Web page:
Breast MRI may provide health benefits when compared to mammographic screening for some high-risk women; however, this approach does not appear to be cost-effective at a willingness-to-pay threshold of $50,000/QALY. This historical threshold is based on the cost of providing care to patients with end-stage renal disease in the 1970s, which now exceeds $120,000/QALY. Given the increased costs due to increased technology over this time period, and the benefits to be gained from the use of technological advancements, it follows that a higher threshold would be more appropriate and relevant. In this model, MRI screening does not approach cost-effectiveness even if a threshold of $120,000/QALY is used.
In this study, a series of univariate sensitivity analyses were conducted to explore the impact of varying all resource costs, probabilities, and utilities on the incremental cost-effectiveness of MRI screening. Our model showed that MRI screening became more cost-effective as the cost of MRI decreased and the cost of mammography increased. The cost-effectiveness of MRI screening in this model strongly depended on several factors, including the likelihood of survival with node-negative breast cancer, survival with node-positive breast cancer, positive mammography reading, and positive MRI reading. Therefore, the model suggests that screening with MRI becomes more cost-effective for patients with higher-risk profiles, and as the positive predictive value of MRI screening increases. Additionally, a probabilistic sensitivity analysis was performed to assess the robustness of the findings in the base case. The net health benefits of MRI screening relative to mammography improve as the willingness-to-pay threshold approaches $120,000/QALY, but even in this instance, it did not become cost effective for this population.
Other models have shown that MRI screening may be cost-effective in high-risk women, particularly those with BRCA1 and BRCA2 mutations. A study, by the UK Magnetic Resonance Imaging in Breast Screening Study Group, of 279 women at high familial risk for breast cancer found that the incremental cost per detected cancer in women with BRCA1 and BRCA2 mutations (n = 117) was £11,800 (2007 US $24,268) for contrast-enhanced MRI combined with mammography and £15,300 (2007 US $31,466) for contrast-enhanced MRI alone compared with mammography alone . This study included women aged 35–49 years who tested positive or had a relative with BRCA1/BRCA2/TP53 mutation or had strong family history of breast/ovarian cancer. Also this study differs from our model in that, this study evaluated the cost effectiveness of MRI alone, mammography alone, and mammography in combination with MRI.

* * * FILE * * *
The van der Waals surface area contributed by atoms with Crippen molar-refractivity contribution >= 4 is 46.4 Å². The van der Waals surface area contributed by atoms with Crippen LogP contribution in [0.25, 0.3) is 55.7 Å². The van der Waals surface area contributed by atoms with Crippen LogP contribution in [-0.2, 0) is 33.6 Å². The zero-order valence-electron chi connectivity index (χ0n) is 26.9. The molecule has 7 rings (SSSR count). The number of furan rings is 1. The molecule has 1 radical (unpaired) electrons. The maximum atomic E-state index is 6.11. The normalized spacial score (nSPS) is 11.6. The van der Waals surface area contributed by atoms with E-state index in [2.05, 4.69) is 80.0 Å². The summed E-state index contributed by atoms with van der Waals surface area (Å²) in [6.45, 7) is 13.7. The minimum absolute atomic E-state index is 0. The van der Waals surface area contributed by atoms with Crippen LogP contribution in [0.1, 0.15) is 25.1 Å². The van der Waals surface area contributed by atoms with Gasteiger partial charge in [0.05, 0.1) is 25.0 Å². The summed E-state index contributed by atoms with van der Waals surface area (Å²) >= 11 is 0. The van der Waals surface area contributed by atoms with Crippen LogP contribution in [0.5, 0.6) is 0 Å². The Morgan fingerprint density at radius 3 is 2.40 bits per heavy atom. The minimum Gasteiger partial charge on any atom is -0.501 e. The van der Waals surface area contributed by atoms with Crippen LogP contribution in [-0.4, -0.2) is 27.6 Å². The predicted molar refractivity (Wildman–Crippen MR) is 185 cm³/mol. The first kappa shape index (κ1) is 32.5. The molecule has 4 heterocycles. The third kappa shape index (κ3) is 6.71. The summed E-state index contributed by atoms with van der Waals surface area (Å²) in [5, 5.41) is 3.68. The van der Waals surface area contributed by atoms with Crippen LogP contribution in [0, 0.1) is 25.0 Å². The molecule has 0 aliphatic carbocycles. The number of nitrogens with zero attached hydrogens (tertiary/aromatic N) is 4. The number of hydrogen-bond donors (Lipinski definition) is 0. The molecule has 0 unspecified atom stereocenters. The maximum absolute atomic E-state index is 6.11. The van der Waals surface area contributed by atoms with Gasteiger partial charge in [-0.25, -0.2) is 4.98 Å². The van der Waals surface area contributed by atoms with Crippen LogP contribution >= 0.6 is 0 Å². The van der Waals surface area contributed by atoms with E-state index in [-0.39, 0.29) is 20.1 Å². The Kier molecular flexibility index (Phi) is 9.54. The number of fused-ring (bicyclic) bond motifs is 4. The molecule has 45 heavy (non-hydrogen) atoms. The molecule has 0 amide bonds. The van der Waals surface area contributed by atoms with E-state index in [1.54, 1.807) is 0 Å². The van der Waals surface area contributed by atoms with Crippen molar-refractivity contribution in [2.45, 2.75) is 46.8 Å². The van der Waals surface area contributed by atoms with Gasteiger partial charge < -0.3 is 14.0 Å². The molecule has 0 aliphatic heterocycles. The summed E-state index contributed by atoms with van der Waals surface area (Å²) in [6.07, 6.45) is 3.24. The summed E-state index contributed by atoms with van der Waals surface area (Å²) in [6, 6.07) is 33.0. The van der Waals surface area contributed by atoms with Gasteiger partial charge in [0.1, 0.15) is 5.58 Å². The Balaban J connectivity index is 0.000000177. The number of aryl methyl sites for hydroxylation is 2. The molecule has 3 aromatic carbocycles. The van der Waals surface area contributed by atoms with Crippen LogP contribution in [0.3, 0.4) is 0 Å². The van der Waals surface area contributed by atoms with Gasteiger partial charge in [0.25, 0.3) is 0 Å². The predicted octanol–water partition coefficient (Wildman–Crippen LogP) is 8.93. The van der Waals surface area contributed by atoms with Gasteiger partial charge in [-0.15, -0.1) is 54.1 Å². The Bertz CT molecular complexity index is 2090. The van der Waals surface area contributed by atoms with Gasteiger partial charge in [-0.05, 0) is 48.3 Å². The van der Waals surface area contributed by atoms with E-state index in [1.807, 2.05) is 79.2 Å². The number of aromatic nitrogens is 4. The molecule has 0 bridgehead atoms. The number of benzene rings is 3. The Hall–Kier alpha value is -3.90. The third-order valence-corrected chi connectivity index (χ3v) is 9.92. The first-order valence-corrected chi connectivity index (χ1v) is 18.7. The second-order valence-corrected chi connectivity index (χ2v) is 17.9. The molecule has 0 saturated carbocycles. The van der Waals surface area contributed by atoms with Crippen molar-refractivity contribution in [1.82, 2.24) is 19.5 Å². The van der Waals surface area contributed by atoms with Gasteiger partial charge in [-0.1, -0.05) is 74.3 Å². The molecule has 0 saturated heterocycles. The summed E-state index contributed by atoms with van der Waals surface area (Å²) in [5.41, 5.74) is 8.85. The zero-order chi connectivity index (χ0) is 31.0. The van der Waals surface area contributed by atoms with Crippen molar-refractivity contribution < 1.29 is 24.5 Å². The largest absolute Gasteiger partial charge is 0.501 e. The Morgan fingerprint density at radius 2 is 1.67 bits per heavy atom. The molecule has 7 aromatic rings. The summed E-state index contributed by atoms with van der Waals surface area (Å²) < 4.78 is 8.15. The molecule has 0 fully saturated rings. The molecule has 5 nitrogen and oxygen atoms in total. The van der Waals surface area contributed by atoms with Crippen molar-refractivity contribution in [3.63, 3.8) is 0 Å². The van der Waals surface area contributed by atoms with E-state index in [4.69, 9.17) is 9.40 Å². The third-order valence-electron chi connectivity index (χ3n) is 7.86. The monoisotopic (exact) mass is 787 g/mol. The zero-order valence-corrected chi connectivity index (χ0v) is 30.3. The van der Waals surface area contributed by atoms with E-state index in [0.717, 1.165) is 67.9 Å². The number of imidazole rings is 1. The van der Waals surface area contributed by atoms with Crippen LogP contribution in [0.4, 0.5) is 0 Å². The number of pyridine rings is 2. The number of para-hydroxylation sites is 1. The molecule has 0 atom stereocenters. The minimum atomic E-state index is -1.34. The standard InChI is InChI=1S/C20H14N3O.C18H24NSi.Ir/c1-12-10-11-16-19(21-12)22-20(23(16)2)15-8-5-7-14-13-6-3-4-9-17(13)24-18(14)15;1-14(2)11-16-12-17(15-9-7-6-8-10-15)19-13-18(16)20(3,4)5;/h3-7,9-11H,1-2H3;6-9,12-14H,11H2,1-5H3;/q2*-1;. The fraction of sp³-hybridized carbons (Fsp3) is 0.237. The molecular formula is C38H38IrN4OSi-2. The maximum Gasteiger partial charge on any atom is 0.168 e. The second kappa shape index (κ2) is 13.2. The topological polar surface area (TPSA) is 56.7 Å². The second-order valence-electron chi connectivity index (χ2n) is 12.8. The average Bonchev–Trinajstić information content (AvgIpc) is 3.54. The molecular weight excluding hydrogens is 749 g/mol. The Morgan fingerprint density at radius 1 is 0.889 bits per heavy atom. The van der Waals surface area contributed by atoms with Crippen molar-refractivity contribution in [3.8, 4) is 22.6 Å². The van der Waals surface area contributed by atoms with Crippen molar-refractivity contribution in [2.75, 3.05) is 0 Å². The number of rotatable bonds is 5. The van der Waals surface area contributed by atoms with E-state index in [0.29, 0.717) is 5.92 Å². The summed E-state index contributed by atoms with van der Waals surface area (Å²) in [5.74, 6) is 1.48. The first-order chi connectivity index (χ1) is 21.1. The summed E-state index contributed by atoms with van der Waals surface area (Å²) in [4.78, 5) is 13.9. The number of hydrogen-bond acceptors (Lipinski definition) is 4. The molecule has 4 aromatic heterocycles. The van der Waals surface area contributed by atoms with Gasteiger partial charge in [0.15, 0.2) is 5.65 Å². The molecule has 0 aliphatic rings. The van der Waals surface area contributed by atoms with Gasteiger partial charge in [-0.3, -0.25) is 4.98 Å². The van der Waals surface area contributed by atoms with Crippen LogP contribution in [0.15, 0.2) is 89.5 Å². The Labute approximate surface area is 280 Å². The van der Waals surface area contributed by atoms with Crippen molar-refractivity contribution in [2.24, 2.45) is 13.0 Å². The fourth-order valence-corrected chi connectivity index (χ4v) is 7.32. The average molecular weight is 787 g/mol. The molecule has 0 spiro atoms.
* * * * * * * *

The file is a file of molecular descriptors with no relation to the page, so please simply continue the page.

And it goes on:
A recent cost-effectiveness analysis in the US by the Cancer Intervention and Surveillance Modeling Network consortium, in a simulated cohort of 25 year-old BRCA1 or BRCA2 mutation carriers born in 1980, found that using a threshold of $100,000/QALY gained resulted in MRI plus mammography screening being cost-effective from ages 35–54 in women with BRCA1 mutations ($89,661/QALY; the most cost-effective model in this group was $43,484/QALY for BRCA1 carriers ages 40–49), and for women with BRCA2 mutations < 50 years of age with extremely dense breasts on mammography ($98,454/QALY) [11,26]. Our study differs from this study in the patient cohort; we include women at high risk as per the Claus tables whereas this study only includes women with BRCA1/BRCA2 mutations. Also, this study evaluates the cost effectiveness of mammography alone compared to mammography plus MRI screening. In addition, the probabilities and utilities used in both the above studies are different from those used in our model.